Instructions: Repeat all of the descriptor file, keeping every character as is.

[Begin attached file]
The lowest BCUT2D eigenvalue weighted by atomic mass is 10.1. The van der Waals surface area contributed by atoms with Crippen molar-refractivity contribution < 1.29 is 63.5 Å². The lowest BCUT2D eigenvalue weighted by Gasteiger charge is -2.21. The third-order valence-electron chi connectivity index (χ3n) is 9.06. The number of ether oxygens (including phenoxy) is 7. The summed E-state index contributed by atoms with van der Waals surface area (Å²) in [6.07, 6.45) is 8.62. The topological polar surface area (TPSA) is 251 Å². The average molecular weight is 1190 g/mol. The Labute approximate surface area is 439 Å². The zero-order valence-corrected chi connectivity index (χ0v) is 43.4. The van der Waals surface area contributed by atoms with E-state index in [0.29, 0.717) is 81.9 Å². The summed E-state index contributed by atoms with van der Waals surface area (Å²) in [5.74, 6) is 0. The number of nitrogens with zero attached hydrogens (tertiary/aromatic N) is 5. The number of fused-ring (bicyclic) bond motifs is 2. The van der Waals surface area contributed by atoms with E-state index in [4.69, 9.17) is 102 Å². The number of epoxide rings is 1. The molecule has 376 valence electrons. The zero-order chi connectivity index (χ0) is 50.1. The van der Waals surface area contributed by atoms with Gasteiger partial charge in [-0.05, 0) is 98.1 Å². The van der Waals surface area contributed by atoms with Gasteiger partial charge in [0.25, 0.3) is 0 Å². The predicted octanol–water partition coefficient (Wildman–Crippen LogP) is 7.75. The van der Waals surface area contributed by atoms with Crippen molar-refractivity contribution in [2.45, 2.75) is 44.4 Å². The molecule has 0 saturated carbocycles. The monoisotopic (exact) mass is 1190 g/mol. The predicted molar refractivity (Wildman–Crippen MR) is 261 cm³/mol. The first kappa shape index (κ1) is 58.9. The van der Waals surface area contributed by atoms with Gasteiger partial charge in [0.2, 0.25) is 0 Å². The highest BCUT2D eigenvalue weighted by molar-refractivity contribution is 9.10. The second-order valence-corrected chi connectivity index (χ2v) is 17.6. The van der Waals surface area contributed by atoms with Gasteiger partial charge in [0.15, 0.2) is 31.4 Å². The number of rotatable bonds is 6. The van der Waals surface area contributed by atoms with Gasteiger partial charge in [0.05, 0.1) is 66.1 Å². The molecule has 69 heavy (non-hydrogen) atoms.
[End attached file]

The lowest BCUT2D eigenvalue weighted by atomic mass is 10.1. The van der Waals surface area contributed by atoms with Crippen molar-refractivity contribution < 1.29 is 63.5 Å². The lowest BCUT2D eigenvalue weighted by Gasteiger charge is -2.21. The third-order valence-electron chi connectivity index (χ3n) is 9.06. The number of ether oxygens (including phenoxy) is 7. The summed E-state index contributed by atoms with van der Waals surface area (Å²) in [6.07, 6.45) is 8.62. The topological polar surface area (TPSA) is 251 Å². The average molecular weight is 1190 g/mol. The Labute approximate surface area is 439 Å². The zero-order valence-corrected chi connectivity index (χ0v) is 43.4. The van der Waals surface area contributed by atoms with E-state index in [0.29, 0.717) is 81.9 Å². The summed E-state index contributed by atoms with van der Waals surface area (Å²) in [5.74, 6) is 0. The number of nitrogens with zero attached hydrogens (tertiary/aromatic N) is 5. The number of fused-ring (bicyclic) bond motifs is 2. The van der Waals surface area contributed by atoms with E-state index in [4.69, 9.17) is 102 Å². The number of epoxide rings is 1. The molecule has 376 valence electrons. The zero-order chi connectivity index (χ0) is 50.1. The van der Waals surface area contributed by atoms with Gasteiger partial charge in [-0.05, 0) is 98.1 Å². The van der Waals surface area contributed by atoms with Gasteiger partial charge in [0.25, 0.3) is 0 Å². The predicted octanol–water partition coefficient (Wildman–Crippen LogP) is 7.75. The van der Waals surface area contributed by atoms with Crippen molar-refractivity contribution in [2.45, 2.75) is 44.4 Å². The molecule has 0 saturated carbocycles. The monoisotopic (exact) mass is 1190 g/mol. The predicted molar refractivity (Wildman–Crippen MR) is 261 cm³/mol. The first kappa shape index (κ1) is 58.9. The van der Waals surface area contributed by atoms with Gasteiger partial charge in [0.2, 0.25) is 0 Å². The highest BCUT2D eigenvalue weighted by molar-refractivity contribution is 9.10. The second-order valence-corrected chi connectivity index (χ2v) is 17.6. The van der Waals surface area contributed by atoms with Gasteiger partial charge in [0.15, 0.2) is 31.4 Å². The number of rotatable bonds is 6. The van der Waals surface area contributed by atoms with Gasteiger partial charge in [0.05, 0.1) is 66.1 Å². The molecule has 69 heavy (non-hydrogen) atoms.